My selection of talks is purely based on personal preferences and obviously only a snapshot of about a third of the event.
I have the conference CDâ€™s with most of the presentation files and have uploaded some of those that I attended on this blog (with approval of the authors involved). If you are interested in the presentation files of one of the other talks, just let me know.
Flemming Ostergaard, LEGO
I started off the day with Flemming Ostergaard, Marketing Innovation Director at Lego, whose talk “Leveraging Ethnography and Anthropological Research to Innovate” describes how LEGO works on understanding kids and kids play and how to translate these insights into new products and play innovation.
LEGO as a company is facing some major challenges, e.g. the huge pressure from tech toys, the fact that kids are getting older younger, and the shortened production cycle, that have made innovation crucial for the company.
To innovate they need a much sharper understanding of the needs of kids. To achieve this, LEGO uses a variety of user research techniques, including:
- Be the Kid â€“ participatory observation where adults became kids;
- Know the Shopper â€“ observation & desk research, particularly looking at the interaction between children and parents and at how children shop;
- Find the Forces â€“ context and trends research;
- Find the Fun â€“ ethnographic research (15 days of hanging out with kids);
- Map the Industry â€“ innovation diagnostics with a focus of trying to understand the ingredients of successful innovation;
- Find the Stories â€“ context research through talking to authors and scriptwriters.
This research brought about an insight into some of the core values that are crucial now, such as complexity, new playing fields and the need for privacy.
LEGO uses a six pillar approach to turn these values into patterns and “innovation vectors”, and looked for instance at a privacy-inspired solution, called “Mutants by Mail” that covers all the needs of the parents, but also of the child, through a clever use of the mobile phone.
In addition to straightforward user research, LEGO also builds on the power of user communities, through its use of ‘Adult Fans Of Lego’ (the so-called AFOLâ€™s) in the development of the second version of MindStorm, and in user co-creation, through its already well-known LEGO Factory.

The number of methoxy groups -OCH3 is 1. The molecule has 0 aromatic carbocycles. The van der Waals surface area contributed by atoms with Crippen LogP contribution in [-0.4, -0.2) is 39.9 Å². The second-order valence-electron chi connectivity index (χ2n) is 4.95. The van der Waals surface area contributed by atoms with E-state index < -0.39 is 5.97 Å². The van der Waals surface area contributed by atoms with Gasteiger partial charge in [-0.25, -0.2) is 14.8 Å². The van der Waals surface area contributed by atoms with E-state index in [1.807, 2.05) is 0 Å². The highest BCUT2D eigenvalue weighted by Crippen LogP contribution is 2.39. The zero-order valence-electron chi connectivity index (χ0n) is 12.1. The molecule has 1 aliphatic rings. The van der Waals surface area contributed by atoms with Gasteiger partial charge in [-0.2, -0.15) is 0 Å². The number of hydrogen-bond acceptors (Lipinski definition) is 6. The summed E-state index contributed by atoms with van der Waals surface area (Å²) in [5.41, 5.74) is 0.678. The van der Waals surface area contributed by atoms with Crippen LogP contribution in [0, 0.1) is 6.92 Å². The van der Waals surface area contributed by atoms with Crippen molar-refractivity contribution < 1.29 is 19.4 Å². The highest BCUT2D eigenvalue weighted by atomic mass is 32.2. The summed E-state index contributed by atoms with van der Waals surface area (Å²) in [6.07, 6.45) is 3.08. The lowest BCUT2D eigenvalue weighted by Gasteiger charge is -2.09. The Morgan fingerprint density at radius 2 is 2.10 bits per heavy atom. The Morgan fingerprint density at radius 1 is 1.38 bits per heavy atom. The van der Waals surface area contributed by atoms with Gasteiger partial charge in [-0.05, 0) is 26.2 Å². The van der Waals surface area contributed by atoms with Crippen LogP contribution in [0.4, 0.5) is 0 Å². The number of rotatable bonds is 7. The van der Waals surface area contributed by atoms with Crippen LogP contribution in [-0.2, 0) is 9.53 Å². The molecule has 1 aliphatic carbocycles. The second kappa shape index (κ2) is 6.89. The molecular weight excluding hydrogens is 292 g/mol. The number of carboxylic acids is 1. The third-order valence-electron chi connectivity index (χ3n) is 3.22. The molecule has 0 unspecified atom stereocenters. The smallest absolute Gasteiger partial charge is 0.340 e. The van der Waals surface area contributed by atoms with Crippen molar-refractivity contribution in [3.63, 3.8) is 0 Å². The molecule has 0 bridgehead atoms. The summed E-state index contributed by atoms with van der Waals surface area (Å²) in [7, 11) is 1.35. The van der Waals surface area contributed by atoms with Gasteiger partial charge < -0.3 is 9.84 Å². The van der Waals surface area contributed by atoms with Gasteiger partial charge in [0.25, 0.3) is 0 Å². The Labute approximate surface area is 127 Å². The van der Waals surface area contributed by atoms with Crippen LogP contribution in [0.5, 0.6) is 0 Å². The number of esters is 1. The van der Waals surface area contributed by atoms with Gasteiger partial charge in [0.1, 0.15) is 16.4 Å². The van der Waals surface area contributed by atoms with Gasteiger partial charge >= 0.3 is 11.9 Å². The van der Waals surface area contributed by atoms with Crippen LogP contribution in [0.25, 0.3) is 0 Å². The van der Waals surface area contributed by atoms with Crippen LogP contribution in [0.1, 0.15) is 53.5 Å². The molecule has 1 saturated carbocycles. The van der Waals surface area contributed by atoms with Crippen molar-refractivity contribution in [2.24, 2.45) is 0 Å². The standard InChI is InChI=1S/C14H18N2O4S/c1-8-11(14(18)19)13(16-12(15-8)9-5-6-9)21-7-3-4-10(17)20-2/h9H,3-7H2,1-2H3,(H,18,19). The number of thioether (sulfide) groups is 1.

A big issue is still the â€˜creative leapâ€™: how to take the insights that were gained from understanding and make these into relevant new products concepts. Ostergaard had to admit that the company is are not fully there yet. But one of the ways to make sure user research and creativity are well integrated is by involving creative people part of the full research process, not just the design process.
Tony Linford, Hi-Tec Sports
Tony Linford, the marketing director of Hi-Tec Sports, took a much more intuitive and much less formalised approach to user understanding.
Hi-Tec is an English manufacturer of sports footwear, founded in the 70â€™s by Dutch entrepreneur Frank Van Wezel.
The key to innovation, according to Linford, is a mixture of being very close to the end users, emotional and intuitive understanding of their needs, a highly scientific, problem-solving approach which leads to a series of steadily improving prototypes, and simple entrepreneurial guts to go for something that you think makes sense.
The companyâ€™s latest concept is 4:SYS (pronounced “Forces”). It analyses the different forces applied by the barefoot during the running gait and came up with a sole that mimicked and helps this natural pressure.
Download presentation (pdf, 264 kb, 20 slides)
Anat Amir, O2
Anat Amir, who is the head of product experience and research at O2, a UK telecom provider, gave the last talk I attended in the morning.
Amir was one of the people in charge of a 6 month pilot study or user trial with 375 participants in Oxford, UK of Digital Video Broadcast (DVB-H), which is multi-channel TV broadcast directly to mobiles.
Although the pilot study had mostly a technical aim, and the results were quite positive, Amir hinted at a number of usability, context of use and user experience issues that I would have loved to hear more about, but that were difficult to discuss at this stage because of NDA.
More information about the project can be found on the Arqiva website.